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SUP Surfing in Newfoundland and why it's cool

When we refer to surfing, we're talking about catching a wave. That can be on a traditional prone surfboard, where you lay on your stomach and paddle out with your hands, on a SUP surfboard, where you start off standing and use a paddle to propel yourself in and out of waves, or in countless other ways, from body surfing to boogie boards and kayaks. The gear may be different but the concept is the same. A wave is a wave is a wave.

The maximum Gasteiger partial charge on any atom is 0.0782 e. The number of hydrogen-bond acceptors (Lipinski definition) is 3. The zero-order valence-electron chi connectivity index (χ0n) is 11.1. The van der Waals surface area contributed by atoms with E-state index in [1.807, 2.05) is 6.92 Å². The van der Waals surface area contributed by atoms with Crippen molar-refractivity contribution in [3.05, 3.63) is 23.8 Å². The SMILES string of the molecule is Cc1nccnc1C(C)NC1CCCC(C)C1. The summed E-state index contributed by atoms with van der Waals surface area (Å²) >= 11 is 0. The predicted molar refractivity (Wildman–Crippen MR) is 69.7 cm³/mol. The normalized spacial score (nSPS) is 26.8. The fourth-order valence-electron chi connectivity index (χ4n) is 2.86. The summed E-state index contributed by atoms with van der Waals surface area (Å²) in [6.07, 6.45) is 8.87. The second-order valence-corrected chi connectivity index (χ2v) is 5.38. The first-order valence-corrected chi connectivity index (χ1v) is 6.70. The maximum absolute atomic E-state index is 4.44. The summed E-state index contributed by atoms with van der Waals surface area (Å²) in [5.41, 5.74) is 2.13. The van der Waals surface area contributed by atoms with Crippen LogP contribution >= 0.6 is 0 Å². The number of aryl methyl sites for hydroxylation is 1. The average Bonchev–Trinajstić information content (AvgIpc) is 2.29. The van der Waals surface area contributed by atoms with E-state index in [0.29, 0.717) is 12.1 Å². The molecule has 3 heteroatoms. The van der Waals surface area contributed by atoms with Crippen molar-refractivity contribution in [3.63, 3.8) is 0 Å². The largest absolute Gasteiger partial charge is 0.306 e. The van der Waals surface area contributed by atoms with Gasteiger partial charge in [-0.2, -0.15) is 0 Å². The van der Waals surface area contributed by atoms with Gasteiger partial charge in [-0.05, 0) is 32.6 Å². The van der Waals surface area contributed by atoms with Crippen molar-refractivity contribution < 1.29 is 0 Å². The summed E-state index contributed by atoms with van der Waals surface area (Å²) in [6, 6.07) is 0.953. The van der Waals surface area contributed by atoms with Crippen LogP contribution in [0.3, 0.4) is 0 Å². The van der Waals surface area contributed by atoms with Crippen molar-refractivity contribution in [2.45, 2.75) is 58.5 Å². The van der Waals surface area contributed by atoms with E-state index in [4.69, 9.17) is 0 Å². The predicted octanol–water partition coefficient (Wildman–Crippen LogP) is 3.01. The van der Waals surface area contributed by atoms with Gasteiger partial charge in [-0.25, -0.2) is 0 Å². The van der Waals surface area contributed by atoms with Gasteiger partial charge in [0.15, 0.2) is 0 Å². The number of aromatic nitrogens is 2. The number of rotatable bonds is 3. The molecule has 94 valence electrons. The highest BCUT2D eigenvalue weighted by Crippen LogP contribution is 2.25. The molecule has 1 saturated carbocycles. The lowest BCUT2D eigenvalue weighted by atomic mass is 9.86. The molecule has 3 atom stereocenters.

Because SUP surfboards are often longer and higher volume than traditional prone surfboards, and because you have a paddle that can produce more power compared with paddling with your hands, SUP surfers often have an easier time catching a wave. SUP surfing is also great in small conditions, when waves are too small for traditional prone surfing it may be ideal for SUP surfing. This means you can catch more waves more often, which equates to more ride time for you.


If you've never tried SUP surfing then you're really missing out on a good time. Whether you're new to surfing or are a prone surfing champ, we challenge you to give SUP surfing a try. It's just another tool to get out there and ride, which is what it's all about.


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